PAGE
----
by DAVID AXE
U.S. Navy Commander Jerry Hendrix really rocked the boat in April 2009, when he proposed a radical change in the kinds of ships the world’s largest sea service buys and how it organizes them. Hendrix’s article, “Buy Ford, Not Ferrari,” published the U.S. Naval Institute’s Proceedings magazine, advocated replacing a portion of the Navy’s high-end aircraft carriers and destroyers (“Ferraris”) with a much larger number of inexpensive vessels (“Fords”) organized into what Hendrix calls “Influence Squadrons.” The new squadrons would deploy across the globe, to the waters off developing countries whose governments struggle against increasingly bold and more numerous smugglers, pirates and insurgents.
Now Hendrix has expanded on his vision. In a follow-on article for the same publication entitled, “More Henderson, Less Bonds,” the officer argues more forcefully for a Navy that can have a wider, more persistent presence across the globe, even at the expense of firepower. Hendrix compares today’s 9,000-ton destroyers and 100,000-ton aircraft carriers to American baseball player Barry Bonds, a homerun-hitter who commanded a multi-million-dollar salary. Smaller, more numerous ships he likens to Ricky Henderson, a less famous baseball player who quietly and reliably scored runs through less dramatic hits that earned him a high on-base percentage.
Bonds is impressive to watch, Hendrix argues, but Henderson wins games. “What if presence, the naval version of [Henderson's] oft-neglected on-base percentage, was actually the most critical naval mission?”
What Influence Means
The crux of Hendrix’s argument is that the Navy should focus more on preventing wars, and less on preparing to fight them. More broadly, the sea service should work to advance American interests through firm but largely peaceful means, by way of active engagement in troubled regions, rather than maintaining a fleet whose major utility is in fighting and winning a major, conventional war that is arguably less likely than at any point in a century.
“The goal of one nation’s diplomacy is for other nations to align their interests with one’s own,” Hendrix writes. One of the best ways to do this is park a squadron of warships in adjacent waters. “No nation ignores gray-hulled warships flying the Stars and Stripes.”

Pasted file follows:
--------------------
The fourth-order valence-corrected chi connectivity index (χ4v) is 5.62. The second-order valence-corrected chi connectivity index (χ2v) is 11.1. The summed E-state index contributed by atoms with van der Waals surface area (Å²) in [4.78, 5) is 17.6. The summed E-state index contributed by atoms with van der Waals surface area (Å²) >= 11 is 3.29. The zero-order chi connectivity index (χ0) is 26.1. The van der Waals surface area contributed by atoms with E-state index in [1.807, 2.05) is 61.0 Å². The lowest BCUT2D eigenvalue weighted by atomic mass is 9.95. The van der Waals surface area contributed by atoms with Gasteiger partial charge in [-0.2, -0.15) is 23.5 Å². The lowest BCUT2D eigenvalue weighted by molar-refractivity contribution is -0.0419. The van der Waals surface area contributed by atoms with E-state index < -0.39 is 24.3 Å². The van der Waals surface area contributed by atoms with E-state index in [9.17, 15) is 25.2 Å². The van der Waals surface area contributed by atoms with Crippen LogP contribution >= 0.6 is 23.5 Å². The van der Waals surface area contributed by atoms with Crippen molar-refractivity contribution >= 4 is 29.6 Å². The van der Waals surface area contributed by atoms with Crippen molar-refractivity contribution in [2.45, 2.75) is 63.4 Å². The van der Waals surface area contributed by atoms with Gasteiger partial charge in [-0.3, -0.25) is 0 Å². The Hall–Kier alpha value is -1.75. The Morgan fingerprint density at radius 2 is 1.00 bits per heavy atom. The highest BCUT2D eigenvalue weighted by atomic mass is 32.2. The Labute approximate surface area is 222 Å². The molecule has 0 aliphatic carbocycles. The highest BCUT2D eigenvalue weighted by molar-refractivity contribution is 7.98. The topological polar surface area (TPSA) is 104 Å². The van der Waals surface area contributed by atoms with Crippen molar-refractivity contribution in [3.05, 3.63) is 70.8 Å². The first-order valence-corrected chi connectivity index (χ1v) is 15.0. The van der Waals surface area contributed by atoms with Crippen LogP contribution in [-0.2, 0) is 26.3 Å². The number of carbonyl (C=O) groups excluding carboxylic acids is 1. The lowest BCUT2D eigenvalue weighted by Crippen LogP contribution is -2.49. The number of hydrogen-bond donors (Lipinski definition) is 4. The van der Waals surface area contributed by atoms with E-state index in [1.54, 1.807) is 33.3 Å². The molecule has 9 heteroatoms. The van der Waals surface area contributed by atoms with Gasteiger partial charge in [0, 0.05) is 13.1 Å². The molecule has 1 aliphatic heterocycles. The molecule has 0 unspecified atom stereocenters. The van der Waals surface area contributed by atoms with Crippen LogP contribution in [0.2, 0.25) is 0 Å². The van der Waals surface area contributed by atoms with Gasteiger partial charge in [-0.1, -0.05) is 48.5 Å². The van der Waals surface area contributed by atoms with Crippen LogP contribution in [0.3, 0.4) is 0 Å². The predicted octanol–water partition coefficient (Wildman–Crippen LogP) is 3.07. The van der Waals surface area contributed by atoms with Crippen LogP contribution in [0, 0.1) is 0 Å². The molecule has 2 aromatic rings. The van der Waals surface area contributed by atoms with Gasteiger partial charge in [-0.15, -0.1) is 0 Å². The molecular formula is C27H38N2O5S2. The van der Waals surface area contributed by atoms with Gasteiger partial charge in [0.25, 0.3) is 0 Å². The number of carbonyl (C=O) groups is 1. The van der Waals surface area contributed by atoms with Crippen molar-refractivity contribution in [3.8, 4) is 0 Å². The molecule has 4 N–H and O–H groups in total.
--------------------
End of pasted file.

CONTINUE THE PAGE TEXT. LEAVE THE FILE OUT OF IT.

Not that the squadrons would be idle. “Influence squadrons will be numerous enough to combat piracy — the only naval mission actually enshrined in the U.S. Constitution — and strong enough to take on terrorists who smuggle weapons across the seas as well as interdict the drug lords whose products kill more Americans per month than Al Qaeda has in its history.”
New squadrons will require a new approach to buying ships, for the old approach has resulted in a steadily contracting fleet, as ship designs have grown ever larger and more costly per hull. In 2010 there are around 280 major warships in commission, compared to twice that number 20 years ago. Numbers are set to decline further in coming years as large numbers of surface vessels and submarines — those purchase in the 1980s — reach retirement age. Some planners talk soberly about the coming, 200-ship fleet.
Realistically, the Navy’s roughly $13-billion-a-year shipbuilding budget will not increase, Hendrix argues. In light of that fact, the Navy can’t grow while continuing to buy mostly $2-billion Burke-class destroyers and $10-billion Ford-class carriers. Reversing the decline and boosting the Navy’s presence means buying cheaper ships.
Hendrix lists the vessel types he’d like to see in an Influence Squadron — plus their cost:
* A riverine detachment with six boats ranging from 33 to 49 feet in length, capable of patrolling inland waterways: $40 million per detachment.
* Four 150-foot Coastal Patrol boats (PCs), similar to the existing Cyclone class: no more than $40 million apiece.
*Three 90-meter Multi-Role Vessels, optimized for littoral operations, armed with 40-millimeter guns and equipped with a 500-square meter “logistics deck” that can be reconfigured for different missions: $150 million apiece.
* One catamaran Joint High-Speed Vessel, of the type now under construction for the U.S. Navy, for use as a “connector” between big and small ships and shore bases: $170 million apiece.
* One mothership/command ship based on the T-AKE supply-ship hull now entering Navy service: $400 million apiece.
An Influence Squadron, 15 vessels strong and costing just a billion dollars to build, would be joined periodically by the Navy’s two, 40,000-ton hospital ships to turn the squadron into a humanitarian flotilla. “Alternatively, the PCs and JHSVs can be configured to provide medical support at the pier in austere ports.” The idea is for an Influence Squadron to be capable of strictly peaceful engagement, in addition to more “kinetic” means of influence such as fighting pirates.
The U.S. Navy, so far, has not embraced Hendrix’s vision. The sea service continues to devote the bulk of its resources to building destroyers and aircraft carriers. To beef up hull numbers, the Navy intends to buy more than 50 3,000-ton Littoral Combat Ships, which are widely considered too large and too expensive to risk in true littoral operations. They are a poor compromise between yesterday’s large warships and the Influence Squadron Hendrix advocates.
The Navy’s one concession to the Influence Squadron construct is its recent decision to roughly double, to 23, the number of catamaran Joint High Speed Vessels the service will buy in coming decades. What’s lacking is the smaller vessels plus the motherships to turn a catamaran into an Influence Squadron. Indeed, the Navy sees the new JHSVs as replacements for the PCs that Hendrix would like to see retained.